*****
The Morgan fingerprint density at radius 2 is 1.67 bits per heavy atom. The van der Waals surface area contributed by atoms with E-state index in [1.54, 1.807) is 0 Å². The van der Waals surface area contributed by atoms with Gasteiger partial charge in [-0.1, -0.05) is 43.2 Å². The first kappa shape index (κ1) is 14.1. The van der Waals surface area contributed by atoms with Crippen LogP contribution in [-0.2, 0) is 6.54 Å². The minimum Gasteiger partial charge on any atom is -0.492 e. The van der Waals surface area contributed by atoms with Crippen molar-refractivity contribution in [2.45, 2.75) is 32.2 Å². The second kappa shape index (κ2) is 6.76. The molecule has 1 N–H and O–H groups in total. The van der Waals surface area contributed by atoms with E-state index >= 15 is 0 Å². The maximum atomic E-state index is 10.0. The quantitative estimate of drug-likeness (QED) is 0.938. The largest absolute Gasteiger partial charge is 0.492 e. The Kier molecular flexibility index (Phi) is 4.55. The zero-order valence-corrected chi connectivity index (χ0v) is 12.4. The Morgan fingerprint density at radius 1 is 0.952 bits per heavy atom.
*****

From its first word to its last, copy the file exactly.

The Morgan fingerprint density at radius 2 is 1.67 bits per heavy atom. The van der Waals surface area contributed by atoms with E-state index in [1.54, 1.807) is 0 Å². The van der Waals surface area contributed by atoms with Gasteiger partial charge in [-0.1, -0.05) is 43.2 Å². The first kappa shape index (κ1) is 14.1. The van der Waals surface area contributed by atoms with Crippen LogP contribution in [-0.2, 0) is 6.54 Å². The minimum Gasteiger partial charge on any atom is -0.492 e. The van der Waals surface area contributed by atoms with Crippen molar-refractivity contribution in [2.45, 2.75) is 32.2 Å². The second kappa shape index (κ2) is 6.76. The molecule has 1 N–H and O–H groups in total. The van der Waals surface area contributed by atoms with E-state index >= 15 is 0 Å². The maximum atomic E-state index is 10.0. The quantitative estimate of drug-likeness (QED) is 0.938. The largest absolute Gasteiger partial charge is 0.492 e. The Kier molecular flexibility index (Phi) is 4.55. The zero-order valence-corrected chi connectivity index (χ0v) is 12.4. The Morgan fingerprint density at radius 1 is 0.952 bits per heavy atom.